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January 18, 1956

Margaret GARDNER and D. H. Gardner, Plaintiffs,

The opinion of the court was delivered by: DAWSON

This is a motion by the defendant to correct the judgment entered herein by eliminating therefrom the amount of interest which was added to the amount of the verdict rendered by the jury.

The motion grows out of the following state of facts:

 The attorney for the defendant, at the conclusion of the presentation of evidence, and before summations, filed with the Court requested instructions to be given by the Court to the jury. He asked the Court to instruct the jury that any judgment which the plaintiff would recover would carry interest at 6%. *fn1"

 The plaintiff requested a similar instruction to the effect that the plaintiff was entitled to interest on the verdict from the date of the breach. The attorneys agreed, in conference with the Court, that the actual computation of interest would be made by the Court rather than left to the jury. The Court, therefore, charged the jury as follows:

 'Now any award of damages which you may make in this case will bear interest from July 31, 1947. Both parties have sought a charge to this effect, and I so charge the jury. By stipulation of counsel, however, the computation of the amount of such interest, if any is to be payable, will be made by the Court.

 'Therefore, you will not have to compute the amount of such interest but you should understand that if you do award damages, interest at the rate of 6 per cent per annum from July 31, 1947 will be added to the amount of damages found by you and the computation will be made by the Court -- if the Court still remembers how to compute interest.'

 No exception was taken to this charge.

 In accordance with Fed.Rules Civ.Proc.Rule 51, 28 U.S.C.A., the Court ruled on the request to charge before counsel summed up. Counsel for the defendant therefore knew that his request had been granted, and that the jury would be instructed that any verdict that they rendered would carry interest. He used this fact in his summation as an argument for a verdict for the defendant. He said:

 'This is not an ignorant, simple woman who did not know her rights. She had every reason in the world, if she had a claim, to come forward and not come around five, six or eight years later and say 'Pay that, and pay it to me with interest at six per cent,' because that is what they are claiming. Sit back and then say, 'pay me interest.'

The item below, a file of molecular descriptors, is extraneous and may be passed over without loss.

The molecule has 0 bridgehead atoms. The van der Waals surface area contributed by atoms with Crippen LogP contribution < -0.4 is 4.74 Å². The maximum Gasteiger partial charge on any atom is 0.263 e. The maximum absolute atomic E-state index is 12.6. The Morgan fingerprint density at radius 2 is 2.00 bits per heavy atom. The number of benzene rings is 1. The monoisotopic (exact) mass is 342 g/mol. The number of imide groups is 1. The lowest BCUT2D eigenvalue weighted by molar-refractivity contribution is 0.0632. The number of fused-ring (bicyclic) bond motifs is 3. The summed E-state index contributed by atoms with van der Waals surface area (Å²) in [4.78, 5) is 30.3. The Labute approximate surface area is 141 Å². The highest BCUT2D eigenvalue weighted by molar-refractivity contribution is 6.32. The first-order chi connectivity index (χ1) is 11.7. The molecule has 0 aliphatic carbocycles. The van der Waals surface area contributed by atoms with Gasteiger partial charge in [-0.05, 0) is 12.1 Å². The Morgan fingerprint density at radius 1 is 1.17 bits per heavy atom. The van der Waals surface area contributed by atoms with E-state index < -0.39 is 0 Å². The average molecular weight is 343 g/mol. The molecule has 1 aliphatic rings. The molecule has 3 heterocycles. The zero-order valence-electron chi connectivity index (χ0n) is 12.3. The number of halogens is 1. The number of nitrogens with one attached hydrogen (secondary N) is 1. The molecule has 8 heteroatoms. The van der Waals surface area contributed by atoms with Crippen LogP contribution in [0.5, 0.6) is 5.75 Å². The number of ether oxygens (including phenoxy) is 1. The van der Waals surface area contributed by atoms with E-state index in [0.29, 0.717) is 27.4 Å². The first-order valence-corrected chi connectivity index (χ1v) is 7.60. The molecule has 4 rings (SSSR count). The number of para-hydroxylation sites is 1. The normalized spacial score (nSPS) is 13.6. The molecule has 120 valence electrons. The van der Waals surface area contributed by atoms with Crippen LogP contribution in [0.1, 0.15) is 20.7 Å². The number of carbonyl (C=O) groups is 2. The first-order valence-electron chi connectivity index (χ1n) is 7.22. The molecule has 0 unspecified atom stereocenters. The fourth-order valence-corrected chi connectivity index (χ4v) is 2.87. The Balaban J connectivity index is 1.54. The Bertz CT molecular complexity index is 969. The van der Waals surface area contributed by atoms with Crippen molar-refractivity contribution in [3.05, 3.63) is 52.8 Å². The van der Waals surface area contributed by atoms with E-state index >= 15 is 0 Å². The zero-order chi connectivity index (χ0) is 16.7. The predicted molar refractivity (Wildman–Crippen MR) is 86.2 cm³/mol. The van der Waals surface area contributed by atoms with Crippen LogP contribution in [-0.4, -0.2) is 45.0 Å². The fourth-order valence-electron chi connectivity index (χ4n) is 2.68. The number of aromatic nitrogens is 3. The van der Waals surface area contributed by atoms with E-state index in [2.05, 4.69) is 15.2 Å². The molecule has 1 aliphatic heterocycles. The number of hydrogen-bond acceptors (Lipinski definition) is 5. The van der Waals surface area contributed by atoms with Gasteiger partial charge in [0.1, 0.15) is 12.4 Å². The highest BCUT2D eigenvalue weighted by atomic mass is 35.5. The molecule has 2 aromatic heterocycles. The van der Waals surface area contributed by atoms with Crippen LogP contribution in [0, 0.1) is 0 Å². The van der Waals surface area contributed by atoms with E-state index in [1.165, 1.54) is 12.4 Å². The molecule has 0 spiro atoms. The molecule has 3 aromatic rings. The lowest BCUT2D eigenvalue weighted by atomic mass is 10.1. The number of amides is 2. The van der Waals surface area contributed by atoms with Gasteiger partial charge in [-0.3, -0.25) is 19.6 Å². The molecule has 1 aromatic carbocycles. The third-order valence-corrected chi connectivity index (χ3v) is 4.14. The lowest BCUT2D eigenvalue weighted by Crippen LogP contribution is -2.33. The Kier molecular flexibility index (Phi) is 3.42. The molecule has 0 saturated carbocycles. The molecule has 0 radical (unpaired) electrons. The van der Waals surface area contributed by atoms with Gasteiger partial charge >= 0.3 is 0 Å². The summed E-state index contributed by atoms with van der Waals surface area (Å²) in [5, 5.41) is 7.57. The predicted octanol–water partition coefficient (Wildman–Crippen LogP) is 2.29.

'There is only one reason why a person does a thing like that -- because there is something in the case that is rotten, that does not exist, that there is no claim.'

 Now having secured the instruction that he requested, and having used this point in his summation, defendant's counsel comes to this Court and says, in effect: 'My requested instruction was wrong, as a matter of law. Although I asked for it, and took advantage of it in my summation, the Court should have denied it, and now I ask that the verdict be amended by removing the item of interest from it.'

 I will pass over for a moment the question as to whether the charge was, or was not, correct as a matter of law. The tactics used in making this motion seem to me to be the more important issue. Here the attorney made a representation of the law to the Court. He asked the Court to accept his interpretation of the law. He took advantage of it. He now seeks to take further advantage by stating that his requested instruction was an erroneous statement of the law and urging that the verdict be set aside or amended. In the marts of trade where the ethical standards are not as high as we would like to think they are at the bar, such conduct would be graphically described as a 'double cross'. On the football field, where trickery and deception are part of the art of the game, it would be called a 'mousetrap play'.

 The practice of law is not a trade, however, nor is it a game. It is a profession, and the attorney is an officer of the Court, and as such, is required in his conduct before the Court and in his statements to the Court to act with 'candor and fairness'. Canons of Professional Ethics, No. 20. Putting on the conduct of counsel the construction most favorable to him, we can only conclude that he either intentionally or without due care sought to mislead the Court, and now seeks to capitalize on this intentional or careless deception.

 Such conduct is neither allowed nor permitted. Where an attorney has requested a charge from the Court, and such charge has been given without exception by him, he cannot thereafter object to it and ask to have the verdict set aside or amended. ...

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